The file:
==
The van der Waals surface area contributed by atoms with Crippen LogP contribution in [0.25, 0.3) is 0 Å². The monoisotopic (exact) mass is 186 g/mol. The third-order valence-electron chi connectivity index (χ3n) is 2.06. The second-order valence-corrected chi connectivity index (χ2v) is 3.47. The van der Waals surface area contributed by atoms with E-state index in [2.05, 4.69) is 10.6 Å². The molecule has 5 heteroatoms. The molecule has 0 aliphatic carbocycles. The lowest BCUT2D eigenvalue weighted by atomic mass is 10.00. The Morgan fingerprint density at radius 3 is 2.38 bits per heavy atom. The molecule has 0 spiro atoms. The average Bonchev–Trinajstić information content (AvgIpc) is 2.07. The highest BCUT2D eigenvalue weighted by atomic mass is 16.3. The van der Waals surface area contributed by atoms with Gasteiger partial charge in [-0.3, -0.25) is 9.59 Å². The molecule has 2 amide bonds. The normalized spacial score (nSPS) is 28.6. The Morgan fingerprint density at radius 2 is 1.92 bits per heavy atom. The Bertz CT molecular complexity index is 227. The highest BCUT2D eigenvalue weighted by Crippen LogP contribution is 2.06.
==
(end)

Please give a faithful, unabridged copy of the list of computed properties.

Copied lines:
The van der Waals surface area contributed by atoms with Crippen LogP contribution in [0.25, 0.3) is 0 Å². The monoisotopic (exact) mass is 186 g/mol. The third-order valence-electron chi connectivity index (χ3n) is 2.06. The second-order valence-corrected chi connectivity index (χ2v) is 3.47. The van der Waals surface area contributed by atoms with E-state index in [2.05, 4.69) is 10.6 Å². The molecule has 5 heteroatoms. The molecule has 0 aliphatic carbocycles. The lowest BCUT2D eigenvalue weighted by atomic mass is 10.00. The Morgan fingerprint density at radius 3 is 2.38 bits per heavy atom. The molecule has 0 spiro atoms. The average Bonchev–Trinajstić information content (AvgIpc) is 2.07. The highest BCUT2D eigenvalue weighted by atomic mass is 16.3. The van der Waals surface area contributed by atoms with Gasteiger partial charge in [-0.3, -0.25) is 9.59 Å². The molecule has 2 amide bonds. The normalized spacial score (nSPS) is 28.6. The Morgan fingerprint density at radius 2 is 1.92 bits per heavy atom. The Bertz CT molecular complexity index is 227. The highest BCUT2D eigenvalue weighted by Crippen LogP contribution is 2.06.